Despite considerable examination of the impact of telecommunications on travel, little empirical evidence sheds light on the impact of e‐shopping on travel—a recent and increasingly popular form of telecommunications. This paper analyses determinants of online buying and their relationship with in‐store shopping, using empirical data obtained from Minneapolis, USA, and Utrecht, the Netherlands. Based on chi‐square tests and logistic and ordinary least‐squares regressions, the results indicate that online buying is affected by sociodemographics and spatial characteristics of people, their Internet experience, and their attitudes towards in‐store shopping. US respondents who prefer to see products in person are less likely to buy online. Dutch respondents are more likely to buy online as travel times to shops are shorter. At first sight, this counterintuitive result might be related to an urban, innovative lifestyle that supports e‐shopping. A more detailed analysis of Dutch online buyers reveals that they make more shopping trips than non‐online buyers and have a shorter shopping duration. The results indicate that the relationship between online buying and in‐store shopping is not one of substitution but of complementarity.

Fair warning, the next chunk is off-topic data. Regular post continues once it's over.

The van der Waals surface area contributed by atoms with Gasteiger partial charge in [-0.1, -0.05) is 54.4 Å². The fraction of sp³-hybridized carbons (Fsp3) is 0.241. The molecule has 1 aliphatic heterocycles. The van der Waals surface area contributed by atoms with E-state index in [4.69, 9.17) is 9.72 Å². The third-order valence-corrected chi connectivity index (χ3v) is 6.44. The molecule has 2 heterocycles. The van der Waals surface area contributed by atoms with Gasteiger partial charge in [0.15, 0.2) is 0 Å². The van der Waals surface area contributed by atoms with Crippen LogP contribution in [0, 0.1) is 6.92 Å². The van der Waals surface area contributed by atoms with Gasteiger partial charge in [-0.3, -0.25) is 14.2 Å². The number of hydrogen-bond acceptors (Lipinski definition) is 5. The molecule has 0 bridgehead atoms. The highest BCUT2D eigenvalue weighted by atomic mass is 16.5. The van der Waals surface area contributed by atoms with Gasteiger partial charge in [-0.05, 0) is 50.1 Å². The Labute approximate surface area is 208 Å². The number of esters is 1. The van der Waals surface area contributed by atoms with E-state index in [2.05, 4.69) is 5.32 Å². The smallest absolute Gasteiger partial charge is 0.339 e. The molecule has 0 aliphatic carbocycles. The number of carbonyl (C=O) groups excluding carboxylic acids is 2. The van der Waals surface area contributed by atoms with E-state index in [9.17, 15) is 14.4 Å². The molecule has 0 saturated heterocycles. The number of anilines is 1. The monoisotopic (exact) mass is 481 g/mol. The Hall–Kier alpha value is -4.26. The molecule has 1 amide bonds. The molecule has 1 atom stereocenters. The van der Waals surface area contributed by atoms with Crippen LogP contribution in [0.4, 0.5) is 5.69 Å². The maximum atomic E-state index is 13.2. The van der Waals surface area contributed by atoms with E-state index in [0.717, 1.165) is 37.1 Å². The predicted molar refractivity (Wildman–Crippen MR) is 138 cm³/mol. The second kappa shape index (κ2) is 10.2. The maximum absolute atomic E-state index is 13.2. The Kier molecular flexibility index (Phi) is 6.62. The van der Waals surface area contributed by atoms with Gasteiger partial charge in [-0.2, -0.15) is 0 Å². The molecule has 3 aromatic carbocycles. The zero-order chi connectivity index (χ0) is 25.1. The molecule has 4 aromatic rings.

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Document Type: Research Article
Urban and Regional Research Centre Utrecht (URU), Faculty of Geosciences, Utrecht University, Utrecht, the Netherlands
Urban and Regional Planning Program, Humphrey Institute of Public Affairs, University of Minnesota, Minneapolis, MN, USA
January 1, 2006
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